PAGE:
Perhaps we should also accept that widespread and essentially political anxieties ought to be brought out into the open rather than hidden behind environmental rhetoric and unattractive aggression or simulated and equally unattractive condescension.

As a CAGW sceptic, that’s a debate I would find easy enough to join and maybe find common ground with those who are anxious about political power, natural resources and willing to frame arguments in these terms rather than pretending to understand the climate, or pretending to know that others understand it.

If we humanise the debate in this way, if we take account of the emotional aspects and admit that it is perfectly reasonable to be anxious about our political future, such as the possibility that we might not have a political future, then maybe we’d get somewhere.

Thursday, 26 June 2014


Britain is running out of land for food and faces a potential shortfall of two million hectares by 2030 according to new research.

The report, from the University of Cambridge, says the growing population plus the use of land for energy crops are contributing to the gap.

It criticises the government's lack of a coherent vision on how to make the most of UK farm land.

Crikey, I wonder if it's true? Yet even if we are so short of land for food, why not think laterally? For example, we could get some genetic chaps to breed oversized moles for food. 

So we'd have the usual rural idyll with cattle grazing above ground in lush meadows, but beneath the surface we'd be raising a tasty crop of mega-moles, doubling the productivity of the land at a stroke.

We’d process the underground harvest into juicy mole burgers, mole sausages and even deep-fried mole nuggets. Not only that, but we’d have lots of mole fur for all kinds of stylish clothing. I'm sure Dame Viv could work on that one.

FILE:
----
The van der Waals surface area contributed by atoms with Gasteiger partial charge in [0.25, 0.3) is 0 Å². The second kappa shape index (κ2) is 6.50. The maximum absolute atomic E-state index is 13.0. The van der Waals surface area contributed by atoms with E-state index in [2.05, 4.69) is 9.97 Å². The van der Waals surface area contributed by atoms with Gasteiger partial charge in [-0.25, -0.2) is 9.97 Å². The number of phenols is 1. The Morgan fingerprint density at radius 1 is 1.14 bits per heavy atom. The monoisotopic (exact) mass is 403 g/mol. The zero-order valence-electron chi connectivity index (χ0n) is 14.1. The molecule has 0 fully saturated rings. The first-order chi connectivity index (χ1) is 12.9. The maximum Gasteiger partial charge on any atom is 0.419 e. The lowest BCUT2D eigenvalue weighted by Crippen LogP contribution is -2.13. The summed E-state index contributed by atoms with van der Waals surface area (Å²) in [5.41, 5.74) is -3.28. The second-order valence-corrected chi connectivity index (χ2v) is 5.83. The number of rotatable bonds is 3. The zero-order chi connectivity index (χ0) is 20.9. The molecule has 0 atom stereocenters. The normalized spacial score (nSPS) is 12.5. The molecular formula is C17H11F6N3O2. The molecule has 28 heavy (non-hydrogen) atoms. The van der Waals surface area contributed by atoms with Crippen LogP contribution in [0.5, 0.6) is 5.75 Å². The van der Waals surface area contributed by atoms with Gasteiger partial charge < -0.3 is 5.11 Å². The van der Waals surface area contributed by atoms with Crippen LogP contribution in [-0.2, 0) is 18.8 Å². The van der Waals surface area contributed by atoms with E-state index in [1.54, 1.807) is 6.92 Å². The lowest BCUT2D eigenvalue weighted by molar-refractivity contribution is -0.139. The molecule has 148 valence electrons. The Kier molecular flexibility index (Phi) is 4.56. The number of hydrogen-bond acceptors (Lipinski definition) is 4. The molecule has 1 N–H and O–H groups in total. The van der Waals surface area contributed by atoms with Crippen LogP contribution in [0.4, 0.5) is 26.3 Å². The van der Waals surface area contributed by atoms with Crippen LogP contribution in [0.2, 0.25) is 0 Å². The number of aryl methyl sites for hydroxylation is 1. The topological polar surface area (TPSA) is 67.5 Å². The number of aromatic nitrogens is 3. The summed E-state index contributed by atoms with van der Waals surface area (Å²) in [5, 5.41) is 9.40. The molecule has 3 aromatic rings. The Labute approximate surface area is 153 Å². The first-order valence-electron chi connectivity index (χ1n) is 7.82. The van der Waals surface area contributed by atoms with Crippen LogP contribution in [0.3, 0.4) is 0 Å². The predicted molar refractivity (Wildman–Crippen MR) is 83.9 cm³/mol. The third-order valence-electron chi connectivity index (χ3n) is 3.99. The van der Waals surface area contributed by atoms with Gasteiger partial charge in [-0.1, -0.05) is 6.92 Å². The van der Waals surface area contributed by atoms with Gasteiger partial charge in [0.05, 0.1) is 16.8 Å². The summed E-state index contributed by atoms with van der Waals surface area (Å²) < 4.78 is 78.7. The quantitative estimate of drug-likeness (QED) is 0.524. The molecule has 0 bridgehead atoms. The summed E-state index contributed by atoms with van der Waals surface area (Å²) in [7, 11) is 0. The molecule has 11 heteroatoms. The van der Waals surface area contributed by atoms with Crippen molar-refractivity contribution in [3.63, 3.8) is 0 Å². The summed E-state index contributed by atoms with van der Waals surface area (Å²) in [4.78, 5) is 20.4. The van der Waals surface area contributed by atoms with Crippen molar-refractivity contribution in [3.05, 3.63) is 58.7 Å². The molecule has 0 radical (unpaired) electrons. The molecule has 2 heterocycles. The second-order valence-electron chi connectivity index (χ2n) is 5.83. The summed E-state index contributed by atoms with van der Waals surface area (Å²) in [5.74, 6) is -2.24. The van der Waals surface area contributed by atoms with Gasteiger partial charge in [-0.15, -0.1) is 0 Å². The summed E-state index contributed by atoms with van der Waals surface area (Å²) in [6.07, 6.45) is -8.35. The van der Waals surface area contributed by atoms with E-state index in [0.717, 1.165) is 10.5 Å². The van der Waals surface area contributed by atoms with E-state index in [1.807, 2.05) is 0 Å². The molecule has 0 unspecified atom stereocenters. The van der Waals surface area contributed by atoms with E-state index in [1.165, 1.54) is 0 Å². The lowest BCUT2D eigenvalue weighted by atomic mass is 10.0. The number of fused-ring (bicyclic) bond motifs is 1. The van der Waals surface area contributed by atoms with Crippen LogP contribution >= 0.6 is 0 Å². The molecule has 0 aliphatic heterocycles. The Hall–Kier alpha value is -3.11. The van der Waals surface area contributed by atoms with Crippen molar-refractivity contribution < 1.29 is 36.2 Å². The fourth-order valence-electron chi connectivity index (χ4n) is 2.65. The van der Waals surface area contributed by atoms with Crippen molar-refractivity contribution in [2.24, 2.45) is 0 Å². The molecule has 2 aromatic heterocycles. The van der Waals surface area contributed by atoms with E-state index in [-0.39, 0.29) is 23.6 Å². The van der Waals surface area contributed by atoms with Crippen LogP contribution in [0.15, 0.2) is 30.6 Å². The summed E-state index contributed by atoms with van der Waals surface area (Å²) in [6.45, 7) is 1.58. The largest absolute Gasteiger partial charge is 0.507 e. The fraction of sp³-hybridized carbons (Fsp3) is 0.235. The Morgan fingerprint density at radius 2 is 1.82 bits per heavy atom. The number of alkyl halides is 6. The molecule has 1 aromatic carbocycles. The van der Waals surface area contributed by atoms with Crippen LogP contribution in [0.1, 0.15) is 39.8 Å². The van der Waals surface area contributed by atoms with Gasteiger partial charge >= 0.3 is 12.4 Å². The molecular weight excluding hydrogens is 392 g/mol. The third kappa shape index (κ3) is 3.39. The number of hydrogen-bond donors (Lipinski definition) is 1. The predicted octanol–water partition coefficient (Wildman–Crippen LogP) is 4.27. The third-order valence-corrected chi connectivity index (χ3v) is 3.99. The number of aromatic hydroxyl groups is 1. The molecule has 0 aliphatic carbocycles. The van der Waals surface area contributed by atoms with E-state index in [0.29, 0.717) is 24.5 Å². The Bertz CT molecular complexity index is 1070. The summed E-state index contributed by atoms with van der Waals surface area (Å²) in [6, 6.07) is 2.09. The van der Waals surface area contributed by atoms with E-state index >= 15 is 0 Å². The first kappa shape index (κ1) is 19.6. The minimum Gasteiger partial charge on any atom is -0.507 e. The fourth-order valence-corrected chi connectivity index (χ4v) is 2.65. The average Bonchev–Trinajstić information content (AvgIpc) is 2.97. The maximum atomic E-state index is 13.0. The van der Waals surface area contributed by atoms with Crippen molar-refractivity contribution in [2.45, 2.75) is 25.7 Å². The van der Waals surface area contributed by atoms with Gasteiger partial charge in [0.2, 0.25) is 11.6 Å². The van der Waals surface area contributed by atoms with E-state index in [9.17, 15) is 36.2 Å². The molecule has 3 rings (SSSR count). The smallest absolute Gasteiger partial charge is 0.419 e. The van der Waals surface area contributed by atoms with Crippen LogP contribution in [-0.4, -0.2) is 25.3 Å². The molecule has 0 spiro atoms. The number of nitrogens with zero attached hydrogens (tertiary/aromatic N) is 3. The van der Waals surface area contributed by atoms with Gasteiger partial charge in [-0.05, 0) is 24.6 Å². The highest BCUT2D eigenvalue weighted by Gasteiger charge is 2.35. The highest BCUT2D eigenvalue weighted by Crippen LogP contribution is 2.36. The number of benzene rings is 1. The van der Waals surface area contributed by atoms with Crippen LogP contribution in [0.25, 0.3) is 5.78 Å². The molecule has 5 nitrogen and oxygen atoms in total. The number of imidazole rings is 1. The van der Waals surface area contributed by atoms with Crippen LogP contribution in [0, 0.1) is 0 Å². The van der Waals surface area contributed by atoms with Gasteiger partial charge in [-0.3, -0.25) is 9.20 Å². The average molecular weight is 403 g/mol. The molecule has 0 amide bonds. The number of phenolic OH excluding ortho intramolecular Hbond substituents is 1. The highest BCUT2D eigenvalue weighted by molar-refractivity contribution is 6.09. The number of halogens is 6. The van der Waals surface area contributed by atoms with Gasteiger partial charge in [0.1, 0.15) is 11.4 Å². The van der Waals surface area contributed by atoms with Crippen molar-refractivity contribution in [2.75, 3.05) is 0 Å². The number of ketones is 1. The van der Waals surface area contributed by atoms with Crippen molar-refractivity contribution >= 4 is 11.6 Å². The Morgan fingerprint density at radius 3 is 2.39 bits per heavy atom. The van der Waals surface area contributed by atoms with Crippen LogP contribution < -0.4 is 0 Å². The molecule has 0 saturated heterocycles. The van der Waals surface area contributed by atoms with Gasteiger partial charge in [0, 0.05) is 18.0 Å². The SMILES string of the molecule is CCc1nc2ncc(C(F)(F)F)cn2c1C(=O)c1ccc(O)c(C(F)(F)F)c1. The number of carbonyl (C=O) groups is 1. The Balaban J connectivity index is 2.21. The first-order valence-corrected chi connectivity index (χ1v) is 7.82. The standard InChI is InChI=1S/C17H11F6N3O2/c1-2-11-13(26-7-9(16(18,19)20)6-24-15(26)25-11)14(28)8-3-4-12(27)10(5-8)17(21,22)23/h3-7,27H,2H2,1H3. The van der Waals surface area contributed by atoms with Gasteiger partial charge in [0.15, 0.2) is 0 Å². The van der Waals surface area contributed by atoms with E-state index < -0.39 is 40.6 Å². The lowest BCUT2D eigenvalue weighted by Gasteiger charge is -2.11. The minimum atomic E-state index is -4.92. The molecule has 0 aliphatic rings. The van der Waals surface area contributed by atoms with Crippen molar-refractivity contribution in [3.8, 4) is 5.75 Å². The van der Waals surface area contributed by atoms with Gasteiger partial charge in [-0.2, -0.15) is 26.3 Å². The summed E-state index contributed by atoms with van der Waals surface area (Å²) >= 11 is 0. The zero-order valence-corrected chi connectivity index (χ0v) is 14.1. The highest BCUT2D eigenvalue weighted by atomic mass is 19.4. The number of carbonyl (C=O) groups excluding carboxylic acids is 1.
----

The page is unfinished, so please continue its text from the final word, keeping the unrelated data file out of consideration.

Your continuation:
Hang on though... One problem might be that the genetic chaps would also have to breed huge numbers of mega-worms for the moles to feed on.


Thinking laterally again - we'd offset that disadvantage by creating mole farms under towns and cities. Apart from all that delicious food, it might be a way to lower house prices.

Wednesday, 25 June 2014

Here come the police

From the BBC

Complaints originating from social media make up "at least half" of calls passed on to front-line officers, a senior officer has told the BBC.

Chief Constable Alex Marshall, head of the College of Policing, said the number of crimes arising from social media represented "a real problem".

He said it was a particular problem for officers who deal with low-level crimes.

About 6,000 officers were being trained to deal with online offences, he said.
To my mind, the internet has poked a huge great stick into our more naive assumptions about institutions. Not that we were starry-eyed about them before the Great Linking, but the internet has exposed their failings and most institutions have been painfully slow to respond.

By the way, that’s painfully in the sense of embarrassingly painful to watch. So far the pain is ours – or perhaps I should say mine. You may think institutions are great or you may have been cynical about them forever. I don’t and wasn’t.

Yet which of these institutions has not had their image tarnished by exposure to the vast resources of the internet?